AMON´S Gastwirtschaft in Vienna is one of those old-fashioned, family-style restaurants that serve the community as an unchanging and irreplaceable social institution. I imagine it´s a popular place for large wedding dinners, baptisms, kids´ birthdays, grown-ups´ birthdays. The dining area is huge, so there is plenty of space to accommodate large parties and the restaurant is divided into several different sections to suit different preferences. There´s even a kids´ room, to help give tired parents a break. I went there with my babe, my brother and my sister-in-law, their friends and the families of their friends after a day of skiing in the Austrian Alps.
The menu looks great, though we unfortunately arrived late and had to order a bit too hastily. Only later did I see all the things I had missed when I was scrambling to pronounce “schnitzel” correctly: Austrian vineyard snails, liver dumpling consommé (also popular in Hungary under the name májgombóc leves) and the Wiener Zwiebelrostbraten (roast beef coated with crunchy onion strings).
At AMON´S you have access to a salad bar with a wide array of options to choose from. Given the heavy, meaty, greasy nature of most classic Austrian specialties, salad is generally a good idea to squeeze in on the side. We had some pickled cabbage flavored with caraway seeds, pickled slices of cucumber, tomato and a potato salad made with vinegar and onions that reminded me of my grandmother’s potato salad. In fact, the overall pickled nature of this salad bar reminded me very much of Hungarian meals, in which “salad” almost always means a collection of pickled veggies brought home from the market in plastic bags. It´s a great cultural adaptation, since the acidity in the veggies cuts the lard in which the entrées are prepared, making for a balanced and delicious meal that won´t leave you in a coma for the rest for the rest of the afternoon. We had a must-have, the Wiener Schnitzel of veal, served on its own with a wedge of lemon. When in Vienna… A thinly pounded cut of veal was treated with flour, egg and bread crumbs, then fried in a deep pan of lard before being pulled off and served. You can tell it was cooked in lard, because the crust got extra crispy and took on this intense golden color that oil just cannot achieve. My slice was nice and even, the meat inside perfectly soft and thin enough to chew easily. I was a bit envious of my neighbor´s plate, because her schnitzel had several small pieces as opposed to one large slice. I prefer the former, as smaller pieces usually crisp up more and are easier to portion out. They also remind me more of my grandmother´s version of this dish, ultimately 10 times better than anything you can get in a restaurant either in Budapest or Vienna.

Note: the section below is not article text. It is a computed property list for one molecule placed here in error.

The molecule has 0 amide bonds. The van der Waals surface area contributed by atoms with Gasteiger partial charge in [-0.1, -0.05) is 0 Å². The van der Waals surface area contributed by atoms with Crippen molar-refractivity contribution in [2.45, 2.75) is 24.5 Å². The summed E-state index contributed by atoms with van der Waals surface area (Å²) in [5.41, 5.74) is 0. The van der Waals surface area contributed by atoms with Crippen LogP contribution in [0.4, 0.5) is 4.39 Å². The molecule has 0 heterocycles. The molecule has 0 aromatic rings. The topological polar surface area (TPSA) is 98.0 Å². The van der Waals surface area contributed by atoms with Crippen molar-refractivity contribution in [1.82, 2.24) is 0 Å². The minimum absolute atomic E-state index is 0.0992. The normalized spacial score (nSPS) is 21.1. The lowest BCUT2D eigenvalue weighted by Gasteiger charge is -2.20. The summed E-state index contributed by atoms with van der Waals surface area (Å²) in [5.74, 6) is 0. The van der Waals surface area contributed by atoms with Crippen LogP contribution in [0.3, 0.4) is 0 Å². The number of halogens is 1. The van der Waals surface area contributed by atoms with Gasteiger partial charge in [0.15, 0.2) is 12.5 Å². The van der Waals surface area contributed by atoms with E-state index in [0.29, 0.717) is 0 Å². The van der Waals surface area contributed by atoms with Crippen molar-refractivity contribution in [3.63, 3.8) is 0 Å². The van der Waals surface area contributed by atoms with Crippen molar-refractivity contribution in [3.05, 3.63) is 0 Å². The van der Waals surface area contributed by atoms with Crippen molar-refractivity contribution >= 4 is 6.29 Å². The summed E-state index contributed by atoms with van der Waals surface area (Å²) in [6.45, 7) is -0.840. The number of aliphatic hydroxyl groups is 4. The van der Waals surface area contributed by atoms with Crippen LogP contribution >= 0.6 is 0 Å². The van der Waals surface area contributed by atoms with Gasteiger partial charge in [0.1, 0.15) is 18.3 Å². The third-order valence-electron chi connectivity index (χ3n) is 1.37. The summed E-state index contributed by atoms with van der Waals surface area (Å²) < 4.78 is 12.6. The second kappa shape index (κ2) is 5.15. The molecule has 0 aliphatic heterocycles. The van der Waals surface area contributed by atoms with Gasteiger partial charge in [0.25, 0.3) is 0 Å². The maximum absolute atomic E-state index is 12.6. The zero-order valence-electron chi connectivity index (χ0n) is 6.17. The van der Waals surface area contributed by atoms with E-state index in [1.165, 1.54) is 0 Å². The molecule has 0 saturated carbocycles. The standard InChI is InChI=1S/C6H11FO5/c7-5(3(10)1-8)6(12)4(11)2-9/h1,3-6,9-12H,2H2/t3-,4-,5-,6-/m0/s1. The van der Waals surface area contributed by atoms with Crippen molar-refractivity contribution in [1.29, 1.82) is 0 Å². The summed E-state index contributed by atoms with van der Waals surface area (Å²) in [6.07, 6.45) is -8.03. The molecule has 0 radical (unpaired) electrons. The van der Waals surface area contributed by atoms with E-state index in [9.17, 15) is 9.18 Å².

That best bite at Amon´s… that Geröstete Kalbsleber. This is a deeply comforting dish of sautéed calf´s liver and onions, flavored with marjoram and bay leaf. Here it was served with a side of Erdäpfel-Röstitaler, three potato hash brows fried to a fantastic golden brown. The dish had wonderful flavor, the slight funk of the liver balanced expertly by the herbal spices. The livers were correctly rid of chewy veins and membranes, then cooked until tender and juicy. The onions, too, became translucent and caramelized but were not overcooked. Each forkful was succulent and moist, with plenty of sauce to hydrate the innards and add a glossy texture to the exterior. The hashbrows were delicious as well, with a very crunchy exterior and soft, mushy inside. They were great also for soaking up the leftover juices on the plate.